Back to the test. The questionnaires are slightly graphically modified: So your kids cannot send or hand in the "homework" to you a second time. The test can also be divided into one to six approaches, depending on what you think is reasonable. As in American tests, the questions are 100 per cent the same as the "first round", i.e. the homework. You also collect the test or have it sent to you (as PDFs or photographed or scanned). At the top right of the test, there is again a field with the name of the student. You give the name a number and cut off the name. However, you do not correct these sheets yourself and alone! 
In the third school session, you distribute the sheets to your children again. Because you have replaced the names with numbers and the names have been cut off or deleted in the meantime, each child corrects the work of a classmate without knowing whose result he or she is assessing. You go through question by question together with your kids and get a compilation of about 125 facts from me, with which you – as entertainment – break up the pure correction and scoring. Each correct answer, judged very generously, results in one point. At the end, your students add up the points and the winner is decided. This "answer-and-info" offer was the biggest challenge in the project, and you can now decide how you want to work with your rattle gang: You call up the scrolling answers on your laptop++. And scroll to it. As a teleprompter, there is only one answer at a time, and it is much bigger on the screen, so you always click in the same place. The third offer is my moderation for you. I entertain your kids, the video is enriched with music and illustrations and of course you can stop it for a break. And it works in school, in online learning, in homeschooling, in alternating lessons and in any mix of these. Even at a table, one student can work with paper, the other environmentally friendly digitally.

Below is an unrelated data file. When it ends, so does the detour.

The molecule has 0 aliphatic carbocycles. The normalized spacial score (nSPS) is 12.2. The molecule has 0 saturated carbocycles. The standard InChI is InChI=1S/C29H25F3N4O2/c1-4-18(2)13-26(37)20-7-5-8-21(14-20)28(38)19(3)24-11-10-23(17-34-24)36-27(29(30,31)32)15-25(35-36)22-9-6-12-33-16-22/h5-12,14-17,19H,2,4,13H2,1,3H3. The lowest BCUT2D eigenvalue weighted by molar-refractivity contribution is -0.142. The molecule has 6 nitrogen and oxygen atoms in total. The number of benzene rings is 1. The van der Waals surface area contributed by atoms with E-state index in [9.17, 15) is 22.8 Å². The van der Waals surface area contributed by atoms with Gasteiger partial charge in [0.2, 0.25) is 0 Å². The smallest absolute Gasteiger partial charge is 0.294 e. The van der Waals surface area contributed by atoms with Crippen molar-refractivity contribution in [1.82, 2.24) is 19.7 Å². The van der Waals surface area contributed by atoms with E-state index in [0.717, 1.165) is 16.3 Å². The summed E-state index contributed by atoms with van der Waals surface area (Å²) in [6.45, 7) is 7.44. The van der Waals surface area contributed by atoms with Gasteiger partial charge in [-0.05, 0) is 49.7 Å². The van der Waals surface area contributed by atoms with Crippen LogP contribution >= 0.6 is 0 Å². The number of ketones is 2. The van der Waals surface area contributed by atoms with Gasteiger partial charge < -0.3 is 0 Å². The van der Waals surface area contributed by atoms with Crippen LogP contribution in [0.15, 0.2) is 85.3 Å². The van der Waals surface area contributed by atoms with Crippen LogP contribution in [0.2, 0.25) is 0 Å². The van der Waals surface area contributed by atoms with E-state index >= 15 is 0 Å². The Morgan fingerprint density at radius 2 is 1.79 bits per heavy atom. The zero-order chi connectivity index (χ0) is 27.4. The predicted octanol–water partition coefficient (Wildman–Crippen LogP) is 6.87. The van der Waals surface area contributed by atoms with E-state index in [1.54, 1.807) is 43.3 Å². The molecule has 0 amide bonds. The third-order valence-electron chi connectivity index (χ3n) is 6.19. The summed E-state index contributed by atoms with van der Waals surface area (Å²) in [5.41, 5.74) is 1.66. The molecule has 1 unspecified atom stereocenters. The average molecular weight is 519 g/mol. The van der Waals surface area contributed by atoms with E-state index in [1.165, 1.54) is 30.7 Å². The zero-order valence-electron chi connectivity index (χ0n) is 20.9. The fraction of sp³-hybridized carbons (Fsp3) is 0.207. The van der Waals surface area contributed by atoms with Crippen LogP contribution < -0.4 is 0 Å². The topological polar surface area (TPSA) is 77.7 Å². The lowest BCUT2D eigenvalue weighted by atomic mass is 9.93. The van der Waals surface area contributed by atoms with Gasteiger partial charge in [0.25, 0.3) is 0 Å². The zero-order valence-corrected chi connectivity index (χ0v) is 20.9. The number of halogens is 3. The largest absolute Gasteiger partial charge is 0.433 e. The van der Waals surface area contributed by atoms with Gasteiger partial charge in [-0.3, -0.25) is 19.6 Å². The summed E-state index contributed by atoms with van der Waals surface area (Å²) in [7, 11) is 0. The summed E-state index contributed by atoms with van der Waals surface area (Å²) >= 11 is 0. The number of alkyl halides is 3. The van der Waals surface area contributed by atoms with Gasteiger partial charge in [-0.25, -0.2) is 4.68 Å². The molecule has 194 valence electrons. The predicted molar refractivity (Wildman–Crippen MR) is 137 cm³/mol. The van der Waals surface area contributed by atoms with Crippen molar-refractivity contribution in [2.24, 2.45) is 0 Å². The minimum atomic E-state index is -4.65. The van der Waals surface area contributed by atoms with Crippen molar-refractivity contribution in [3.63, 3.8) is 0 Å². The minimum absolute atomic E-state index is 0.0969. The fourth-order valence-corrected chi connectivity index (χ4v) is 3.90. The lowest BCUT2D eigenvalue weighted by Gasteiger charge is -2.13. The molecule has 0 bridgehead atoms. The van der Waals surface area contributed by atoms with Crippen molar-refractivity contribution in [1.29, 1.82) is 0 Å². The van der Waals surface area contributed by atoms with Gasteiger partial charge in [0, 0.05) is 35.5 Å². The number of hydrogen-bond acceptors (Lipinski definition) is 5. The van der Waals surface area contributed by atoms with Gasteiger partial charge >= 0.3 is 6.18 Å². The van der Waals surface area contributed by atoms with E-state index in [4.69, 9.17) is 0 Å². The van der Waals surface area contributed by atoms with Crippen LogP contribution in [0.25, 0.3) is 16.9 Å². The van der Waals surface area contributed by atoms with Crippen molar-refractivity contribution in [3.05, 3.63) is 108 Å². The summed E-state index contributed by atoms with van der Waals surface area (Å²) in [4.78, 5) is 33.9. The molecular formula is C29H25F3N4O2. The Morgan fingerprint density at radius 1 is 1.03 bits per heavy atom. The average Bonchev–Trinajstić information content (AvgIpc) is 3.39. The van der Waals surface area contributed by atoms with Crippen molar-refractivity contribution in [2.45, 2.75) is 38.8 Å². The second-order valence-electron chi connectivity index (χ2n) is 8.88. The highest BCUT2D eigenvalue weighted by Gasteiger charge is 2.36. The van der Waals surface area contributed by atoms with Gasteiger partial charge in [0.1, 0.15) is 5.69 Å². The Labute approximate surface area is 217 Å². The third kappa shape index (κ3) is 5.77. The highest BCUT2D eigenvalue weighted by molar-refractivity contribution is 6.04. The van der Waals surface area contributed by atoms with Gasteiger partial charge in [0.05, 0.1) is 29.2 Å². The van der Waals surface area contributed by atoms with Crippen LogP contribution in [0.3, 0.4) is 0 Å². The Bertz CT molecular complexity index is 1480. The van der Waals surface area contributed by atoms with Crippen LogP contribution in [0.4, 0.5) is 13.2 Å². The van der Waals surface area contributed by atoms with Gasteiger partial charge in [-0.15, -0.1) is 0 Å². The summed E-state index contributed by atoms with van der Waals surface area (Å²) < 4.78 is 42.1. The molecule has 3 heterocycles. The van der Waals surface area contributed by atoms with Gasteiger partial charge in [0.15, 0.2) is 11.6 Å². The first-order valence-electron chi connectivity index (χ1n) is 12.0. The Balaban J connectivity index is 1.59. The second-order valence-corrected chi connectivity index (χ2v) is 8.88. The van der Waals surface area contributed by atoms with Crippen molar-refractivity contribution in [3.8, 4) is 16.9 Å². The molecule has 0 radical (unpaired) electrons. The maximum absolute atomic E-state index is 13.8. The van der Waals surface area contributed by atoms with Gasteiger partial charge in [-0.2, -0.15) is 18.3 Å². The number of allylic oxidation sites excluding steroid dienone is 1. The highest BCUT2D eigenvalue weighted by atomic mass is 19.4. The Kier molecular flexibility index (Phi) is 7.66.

To make the introductory or further lessons different and even more exciting, popular classical music can be played in the background. A loudspeaker for your laptop, smartphone or tablet is available from around ten Dollars. For this, you can use 45-minute of Bach Music Special of the light version. In addition, you will receive four lists of other popular music titles from me, which are particularly suitable for a meanwhile second contact, but now by many classical composers. These four lists can be combined into four playlists. Or a DJane or DJ plays piece by piece, each by clicking on the work title in the list. Unfortunately, I am not allowed to compile a playlist or even an acoustic sequence of music titles for you. That is what GEMA's (... a powerful German association to protect copyrights) "rules of the game" stipulate with all German schools. I am "allowed" to do Bach, because I produced the music by myself (... and I am not affiliated with GEMA) and Johann Sebastian has been dead for a while now.